Chandra’s observations agree with supernova results including those from the Hubble Space Telescope (HST), which first showed dark energy’s effect on the acceleration of the Universe. Chandra’s results are completely independent of the supernova technique - both in wavelength and the objects observed. Such independent verification is a cornerstone of science. In this case it helps to dispel any remaining doubts that the supernova technique is flawed.

"Our Chandra method has nothing to do with other techniques, so they’re definitely not comparing notes, so to speak," said Robert Schmidt of University of Potsdam in Germany, another coauthor on the study.

Better limits on the amount of dark energy and how it varies with time are obtained by combining the X-ray results with data from NASA’s Wilkinson Microwave Anisotropy Probe (WMAP), which used observations of the cosmic microwave background radiation to discover evidence for dark energy in the very early Universe. Using the combined data, Allen and his colleagues found that dark energy makes up about 75% of the Universe, dark matter about 21%, and visible matter about 4%.

Allen and his colleagues stress that the uncertainties in the measurements are such that the data are consistent with dark energy having a constant value. The present Chandra data do, however, allow for the possibility that the dark energy density is increasing with time. More detailed studies with Chandra, HST, WMAP and with the future mission Constellation-X should provide much more precise constraints on dark energy.

"Until we better understand cosmic acceleration and the nature of the dark energy we cannot hope to understand the destiny of the Universe," said independent commentator Michael Turner, of the University of Chicago.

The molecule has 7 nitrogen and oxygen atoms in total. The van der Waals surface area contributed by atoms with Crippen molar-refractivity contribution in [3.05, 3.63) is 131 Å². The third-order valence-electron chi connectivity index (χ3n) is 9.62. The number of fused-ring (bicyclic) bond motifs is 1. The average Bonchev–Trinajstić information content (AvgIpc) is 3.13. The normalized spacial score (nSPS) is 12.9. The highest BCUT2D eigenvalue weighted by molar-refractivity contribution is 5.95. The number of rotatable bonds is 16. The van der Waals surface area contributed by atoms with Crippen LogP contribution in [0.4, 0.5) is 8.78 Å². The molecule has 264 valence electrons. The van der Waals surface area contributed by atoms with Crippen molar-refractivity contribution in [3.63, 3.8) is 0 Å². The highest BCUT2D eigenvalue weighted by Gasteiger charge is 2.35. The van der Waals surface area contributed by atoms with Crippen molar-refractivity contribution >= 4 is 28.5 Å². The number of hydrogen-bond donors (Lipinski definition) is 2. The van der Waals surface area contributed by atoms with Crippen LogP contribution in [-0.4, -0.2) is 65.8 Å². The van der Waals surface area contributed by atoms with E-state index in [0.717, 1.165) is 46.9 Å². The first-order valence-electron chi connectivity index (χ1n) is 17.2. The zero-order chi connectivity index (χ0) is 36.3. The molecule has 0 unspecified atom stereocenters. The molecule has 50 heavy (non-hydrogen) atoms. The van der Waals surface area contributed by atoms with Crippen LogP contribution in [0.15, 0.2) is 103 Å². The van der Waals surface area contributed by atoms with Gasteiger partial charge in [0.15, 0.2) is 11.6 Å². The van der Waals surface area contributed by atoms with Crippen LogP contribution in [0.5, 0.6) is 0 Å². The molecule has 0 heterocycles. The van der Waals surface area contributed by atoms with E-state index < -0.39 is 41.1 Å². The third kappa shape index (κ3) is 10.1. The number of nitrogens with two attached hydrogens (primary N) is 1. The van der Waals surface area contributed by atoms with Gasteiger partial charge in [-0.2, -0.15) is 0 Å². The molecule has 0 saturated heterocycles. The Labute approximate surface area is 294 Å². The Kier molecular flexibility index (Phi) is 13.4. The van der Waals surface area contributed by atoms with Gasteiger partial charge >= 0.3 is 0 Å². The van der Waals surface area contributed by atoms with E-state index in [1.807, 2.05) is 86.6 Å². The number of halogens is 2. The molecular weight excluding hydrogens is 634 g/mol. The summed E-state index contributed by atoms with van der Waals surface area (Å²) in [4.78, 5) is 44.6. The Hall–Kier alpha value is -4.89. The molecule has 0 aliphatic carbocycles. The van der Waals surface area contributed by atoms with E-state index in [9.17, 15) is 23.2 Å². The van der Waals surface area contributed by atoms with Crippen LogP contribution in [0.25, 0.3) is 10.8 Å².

The team conducting the research also included Harald Ebeling of the University of Hawaii and the late Leon van Speybroeck of the Harvard-Smithsonian Center for Astrophysics. These results will appear in an upcoming issue of the Monthly Notices of the Royal Astronomy Society.

NASA’s Marshall Space Flight Center, Huntsville, Ala., manages the Chandra program for NASA’s Office of Space Science, Washington. Northrop Grumman of Redondo Beach, Calif., formerly TRW, Inc., was the prime development contractor for the observatory. The Smithsonian Astrophysical Observatory controls science and flight operations from the Chandra X-ray Center in Cambridge, Mass.

Steve Roy | MSFC
Further information:
http://www1.msfc.nasa.gov/NEWSROOM/news/releases/2004/04-144.html

More articles from Physics and Astronomy:

nachricht Smooth propagation of spin waves using gold
26.06.2017 | Toyohashi University of Technology

nachricht A 100-year-old physics problem has been solved at EPFL
23.06.2017 | Ecole Polytechnique Fédérale de Lausanne

All articles from Physics and Astronomy >>>

The most recent press releases about innovation >>>

Die letzten 5 Focus-News des innovations-reports im Überblick:

Im Focus: Can we see monkeys from space? Emerging technologies to map biodiversity